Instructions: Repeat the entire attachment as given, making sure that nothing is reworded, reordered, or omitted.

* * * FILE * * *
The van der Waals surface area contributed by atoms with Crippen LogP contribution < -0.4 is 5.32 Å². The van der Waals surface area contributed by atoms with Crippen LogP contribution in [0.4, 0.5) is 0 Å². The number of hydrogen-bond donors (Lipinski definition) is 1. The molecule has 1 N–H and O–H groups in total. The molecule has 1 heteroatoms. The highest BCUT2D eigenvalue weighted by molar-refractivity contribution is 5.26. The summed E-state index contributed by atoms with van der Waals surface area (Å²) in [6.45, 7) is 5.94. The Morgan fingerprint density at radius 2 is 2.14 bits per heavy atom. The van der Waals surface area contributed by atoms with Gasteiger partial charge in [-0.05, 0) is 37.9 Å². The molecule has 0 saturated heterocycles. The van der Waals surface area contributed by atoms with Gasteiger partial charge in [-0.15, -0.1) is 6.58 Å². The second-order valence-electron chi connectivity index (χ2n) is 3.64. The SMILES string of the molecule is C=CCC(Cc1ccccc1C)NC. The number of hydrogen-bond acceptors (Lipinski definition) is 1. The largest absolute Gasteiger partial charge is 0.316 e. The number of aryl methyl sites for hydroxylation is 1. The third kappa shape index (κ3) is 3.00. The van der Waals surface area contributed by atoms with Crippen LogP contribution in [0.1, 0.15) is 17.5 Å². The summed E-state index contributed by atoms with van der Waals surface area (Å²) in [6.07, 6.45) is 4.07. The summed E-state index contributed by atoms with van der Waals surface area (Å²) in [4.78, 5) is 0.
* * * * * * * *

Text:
The van der Waals surface area contributed by atoms with Crippen LogP contribution < -0.4 is 5.32 Å². The van der Waals surface area contributed by atoms with Crippen LogP contribution in [0.4, 0.5) is 0 Å². The number of hydrogen-bond donors (Lipinski definition) is 1. The molecule has 1 N–H and O–H groups in total. The molecule has 1 heteroatoms. The highest BCUT2D eigenvalue weighted by molar-refractivity contribution is 5.26. The summed E-state index contributed by atoms with van der Waals surface area (Å²) in [6.45, 7) is 5.94. The Morgan fingerprint density at radius 2 is 2.14 bits per heavy atom. The van der Waals surface area contributed by atoms with Gasteiger partial charge in [-0.05, 0) is 37.9 Å². The molecule has 0 saturated heterocycles. The van der Waals surface area contributed by atoms with Gasteiger partial charge in [-0.15, -0.1) is 6.58 Å². The second-order valence-electron chi connectivity index (χ2n) is 3.64. The SMILES string of the molecule is C=CCC(Cc1ccccc1C)NC. The number of hydrogen-bond acceptors (Lipinski definition) is 1. The largest absolute Gasteiger partial charge is 0.316 e. The number of aryl methyl sites for hydroxylation is 1. The third kappa shape index (κ3) is 3.00. The van der Waals surface area contributed by atoms with Crippen LogP contribution in [0.1, 0.15) is 17.5 Å². The summed E-state index contributed by atoms with van der Waals surface area (Å²) in [6.07, 6.45) is 4.07. The summed E-state index contributed by atoms with van der Waals surface area (Å²) in [4.78, 5) is 0.